Dunn applied the Page 69 Test to Heirs of the Body and reported the following:
Page 69 of Heirs of the Body doesn't illuminate the plot. It does illustrate the background of the series: the clash between the pre-WWI generation, here Daisy's mother, the Dowager Lady Dalrymple, and the post-war generation, Daisy herself, with Geraldine, the present Lady Dalrymple—whose husband had been a schoolmaster until he inherited—caught uneasily in between. Rapidly changing expectations and social mores are part of the reason I chose to write about the 1920s.Visit Carola Dunn's website and blog.
The page does end with stormy weather in the offing!
Page 69:Daisy's mother got round to asking after her grandchildren. As she had completely ignored their existence the previous day, Daisy took this sudden solicitude with a pinch of salt. A wayward impulse made her begin with Belinda, in whom the dowager had even less interest than in the twins.The plot of Heirs of the Body concerns the present Lord Dalrymple's search for an heir. Not having been brought up in the expectation of becoming viscount (Daisy's brother was killed in the war), he finds himself on the eve of his fiftieth birthday without having stirred himself to discover who will inherit the title and estate.
"Belinda's doing very well at school. She's even thinking she might like to go on to university, though it's much too early to make a decision, of course."
"Belinda...? Oh, your stepdaughter. I cannot approve of excessive education for young ladies...but of course, the child doesn't quite—"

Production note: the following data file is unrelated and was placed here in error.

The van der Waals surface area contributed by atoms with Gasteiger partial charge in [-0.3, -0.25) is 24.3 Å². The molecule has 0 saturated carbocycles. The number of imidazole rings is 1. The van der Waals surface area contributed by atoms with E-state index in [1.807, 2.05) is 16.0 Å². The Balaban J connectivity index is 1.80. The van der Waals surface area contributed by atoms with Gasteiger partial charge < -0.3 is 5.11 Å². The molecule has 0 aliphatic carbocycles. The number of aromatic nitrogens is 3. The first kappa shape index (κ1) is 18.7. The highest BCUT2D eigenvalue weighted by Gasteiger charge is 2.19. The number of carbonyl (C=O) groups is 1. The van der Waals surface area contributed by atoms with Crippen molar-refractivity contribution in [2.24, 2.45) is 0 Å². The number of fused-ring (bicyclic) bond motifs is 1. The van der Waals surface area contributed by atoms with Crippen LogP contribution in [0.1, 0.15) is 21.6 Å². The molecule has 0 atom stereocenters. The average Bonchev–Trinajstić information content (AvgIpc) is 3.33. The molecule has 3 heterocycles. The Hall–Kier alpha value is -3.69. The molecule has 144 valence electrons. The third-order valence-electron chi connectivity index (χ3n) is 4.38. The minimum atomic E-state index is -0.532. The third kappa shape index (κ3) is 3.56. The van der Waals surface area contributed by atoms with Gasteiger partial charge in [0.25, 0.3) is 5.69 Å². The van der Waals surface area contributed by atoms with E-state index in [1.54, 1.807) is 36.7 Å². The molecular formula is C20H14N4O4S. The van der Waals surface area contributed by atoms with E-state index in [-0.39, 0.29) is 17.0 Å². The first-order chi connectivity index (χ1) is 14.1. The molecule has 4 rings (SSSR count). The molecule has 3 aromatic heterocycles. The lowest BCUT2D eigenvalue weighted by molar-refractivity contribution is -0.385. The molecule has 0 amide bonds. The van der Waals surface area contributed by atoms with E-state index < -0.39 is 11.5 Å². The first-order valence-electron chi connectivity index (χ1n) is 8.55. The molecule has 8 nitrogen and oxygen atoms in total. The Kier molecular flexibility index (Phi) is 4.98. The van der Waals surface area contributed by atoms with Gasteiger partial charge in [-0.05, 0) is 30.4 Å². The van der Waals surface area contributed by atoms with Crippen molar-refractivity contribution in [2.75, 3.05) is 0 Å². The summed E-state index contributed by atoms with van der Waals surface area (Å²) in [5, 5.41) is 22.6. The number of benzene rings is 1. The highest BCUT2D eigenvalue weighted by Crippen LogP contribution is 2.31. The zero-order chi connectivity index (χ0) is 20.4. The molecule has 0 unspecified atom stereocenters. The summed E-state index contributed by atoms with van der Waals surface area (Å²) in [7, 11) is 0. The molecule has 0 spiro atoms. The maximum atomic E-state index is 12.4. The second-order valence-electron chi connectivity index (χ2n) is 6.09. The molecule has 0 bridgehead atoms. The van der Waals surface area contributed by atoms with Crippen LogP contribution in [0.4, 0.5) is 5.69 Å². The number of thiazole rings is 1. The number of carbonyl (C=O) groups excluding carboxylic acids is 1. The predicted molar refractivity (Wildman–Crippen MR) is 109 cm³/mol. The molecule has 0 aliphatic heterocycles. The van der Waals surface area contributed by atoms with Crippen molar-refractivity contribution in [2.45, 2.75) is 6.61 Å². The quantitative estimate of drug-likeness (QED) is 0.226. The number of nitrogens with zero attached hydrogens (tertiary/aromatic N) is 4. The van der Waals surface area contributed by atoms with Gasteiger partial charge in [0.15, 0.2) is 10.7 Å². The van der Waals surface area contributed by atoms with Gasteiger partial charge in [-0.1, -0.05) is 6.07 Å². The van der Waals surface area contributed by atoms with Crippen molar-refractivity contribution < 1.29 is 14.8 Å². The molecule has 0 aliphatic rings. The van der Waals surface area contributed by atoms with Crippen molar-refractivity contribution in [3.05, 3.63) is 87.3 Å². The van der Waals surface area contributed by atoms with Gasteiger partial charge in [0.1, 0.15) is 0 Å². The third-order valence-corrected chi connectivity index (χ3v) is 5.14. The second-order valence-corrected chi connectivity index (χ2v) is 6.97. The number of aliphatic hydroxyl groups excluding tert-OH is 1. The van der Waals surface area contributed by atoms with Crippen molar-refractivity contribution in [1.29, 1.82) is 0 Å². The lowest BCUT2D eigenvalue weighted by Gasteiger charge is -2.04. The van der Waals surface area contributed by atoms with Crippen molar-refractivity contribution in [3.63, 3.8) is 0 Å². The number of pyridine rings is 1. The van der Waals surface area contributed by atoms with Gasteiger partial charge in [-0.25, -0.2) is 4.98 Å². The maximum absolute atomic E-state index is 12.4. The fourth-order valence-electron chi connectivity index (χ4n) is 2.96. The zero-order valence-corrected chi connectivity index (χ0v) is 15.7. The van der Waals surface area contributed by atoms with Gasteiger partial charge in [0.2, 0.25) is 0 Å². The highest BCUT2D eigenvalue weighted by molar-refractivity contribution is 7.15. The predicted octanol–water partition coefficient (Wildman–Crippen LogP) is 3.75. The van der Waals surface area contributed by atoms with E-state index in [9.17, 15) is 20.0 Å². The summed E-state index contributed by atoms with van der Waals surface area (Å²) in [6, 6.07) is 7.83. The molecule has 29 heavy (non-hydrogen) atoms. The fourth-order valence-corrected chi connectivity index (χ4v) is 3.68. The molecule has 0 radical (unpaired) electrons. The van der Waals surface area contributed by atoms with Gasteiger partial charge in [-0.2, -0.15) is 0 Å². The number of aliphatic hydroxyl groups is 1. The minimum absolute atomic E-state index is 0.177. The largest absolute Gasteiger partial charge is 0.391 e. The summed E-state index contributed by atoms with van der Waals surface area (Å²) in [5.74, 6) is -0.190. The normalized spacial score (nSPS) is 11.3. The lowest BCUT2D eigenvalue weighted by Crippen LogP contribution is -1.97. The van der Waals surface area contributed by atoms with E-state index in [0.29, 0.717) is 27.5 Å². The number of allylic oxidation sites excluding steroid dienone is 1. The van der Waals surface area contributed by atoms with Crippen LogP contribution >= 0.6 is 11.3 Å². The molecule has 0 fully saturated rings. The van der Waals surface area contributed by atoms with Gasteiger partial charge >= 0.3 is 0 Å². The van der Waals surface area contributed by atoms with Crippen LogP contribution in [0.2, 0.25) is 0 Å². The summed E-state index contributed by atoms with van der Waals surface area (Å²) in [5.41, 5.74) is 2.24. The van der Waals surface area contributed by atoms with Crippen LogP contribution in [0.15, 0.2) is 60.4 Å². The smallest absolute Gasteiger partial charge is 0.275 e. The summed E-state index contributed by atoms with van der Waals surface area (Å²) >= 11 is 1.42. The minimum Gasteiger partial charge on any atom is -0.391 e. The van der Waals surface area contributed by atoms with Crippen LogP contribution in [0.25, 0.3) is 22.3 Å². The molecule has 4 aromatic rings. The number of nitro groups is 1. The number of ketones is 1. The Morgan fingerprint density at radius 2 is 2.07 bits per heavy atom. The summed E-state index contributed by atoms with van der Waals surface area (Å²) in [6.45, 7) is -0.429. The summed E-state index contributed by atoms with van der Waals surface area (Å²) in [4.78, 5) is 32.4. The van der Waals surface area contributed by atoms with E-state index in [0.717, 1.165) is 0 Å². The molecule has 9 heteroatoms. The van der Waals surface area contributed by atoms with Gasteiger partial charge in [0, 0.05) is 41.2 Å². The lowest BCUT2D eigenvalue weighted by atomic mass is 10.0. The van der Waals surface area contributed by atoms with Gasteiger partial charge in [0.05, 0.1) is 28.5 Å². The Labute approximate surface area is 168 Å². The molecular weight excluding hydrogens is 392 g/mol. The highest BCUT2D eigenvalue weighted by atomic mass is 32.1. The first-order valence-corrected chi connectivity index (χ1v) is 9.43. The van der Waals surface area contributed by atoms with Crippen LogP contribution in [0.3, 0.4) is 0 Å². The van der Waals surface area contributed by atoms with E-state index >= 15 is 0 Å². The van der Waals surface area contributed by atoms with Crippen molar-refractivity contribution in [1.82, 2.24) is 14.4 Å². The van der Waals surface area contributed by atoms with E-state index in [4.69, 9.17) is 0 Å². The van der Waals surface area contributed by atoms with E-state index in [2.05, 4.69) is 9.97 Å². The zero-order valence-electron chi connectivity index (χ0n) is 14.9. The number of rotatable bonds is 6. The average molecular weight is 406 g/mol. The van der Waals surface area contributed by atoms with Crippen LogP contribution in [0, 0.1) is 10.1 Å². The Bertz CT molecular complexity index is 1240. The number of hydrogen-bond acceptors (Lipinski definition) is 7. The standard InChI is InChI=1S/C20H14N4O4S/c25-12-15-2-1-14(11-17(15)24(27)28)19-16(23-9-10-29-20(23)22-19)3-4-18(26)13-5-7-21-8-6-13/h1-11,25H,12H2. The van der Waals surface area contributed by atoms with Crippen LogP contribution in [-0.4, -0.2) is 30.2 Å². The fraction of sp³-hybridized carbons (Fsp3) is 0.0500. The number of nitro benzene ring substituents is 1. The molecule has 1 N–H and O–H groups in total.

"I'm very fond of Belinda," Geraldine put in hastily. "A nice child, and bright. And having seen many decidedly unintelligent boys going on to fritter away everyone's time at Oxford and Cambridge, I don't believe it can be right to waste a good brain just because it's female."
"If Bel wants to continue her studies when she's seventeen or eighteen, she shall. Miranda, too. She loves picture books and she knows most of her ABCs. Oliver is more interested in trains at present. Not content with his wooden train, he builds his own with his blocks."
"Not what I would describe as a useful accomplishment. Still, you did at least produce an heir." The dowager gave Geraldine a disparaging look, then transferred it to Daisy. "Though it hardly matters, since there is no title to inherit."
Daisy's mother was the only person who invariably succeeded in bringing her to the boiling point. It must have been obvious because Geraldine, with an alarmed glance at Daisy, said, "Will you have another wafer, Maud?" and thrust the plate towards the dowager, as if to stop her mouth. "And may pour you some more lemonade? Daisy, let me refill your glass."
They both accepted. The social amenities restored, the dowager took a sip and said graciously, "An excellent notion. June is seldom so hot. I believe we shall have a storm."
As if to confirm her prediction, a distant mutter of thunder made itself heard. Though they were sitting by the open window, not a breath of air relieved the stifling heat. Heavy clouds darkened the sky, but no rain fell. Conversation languished.
Worldwide advertising brings four credible candidates to London from all over the Empire. Three, rather; one is represented by his wife (or widow). He's been missing a couple of months. She doesn't know where he is nor when or whether he'll return.
The family and all the prospective heirs are invited to the Dalrymple estate, Fairacres, for his lordship's birthday. A series of accidents and a death make it plain that someone is determined to let nothing and no one stand in the way of his inheriting.
Read--Coffee with a Canine: Carola Dunn and Trillian.
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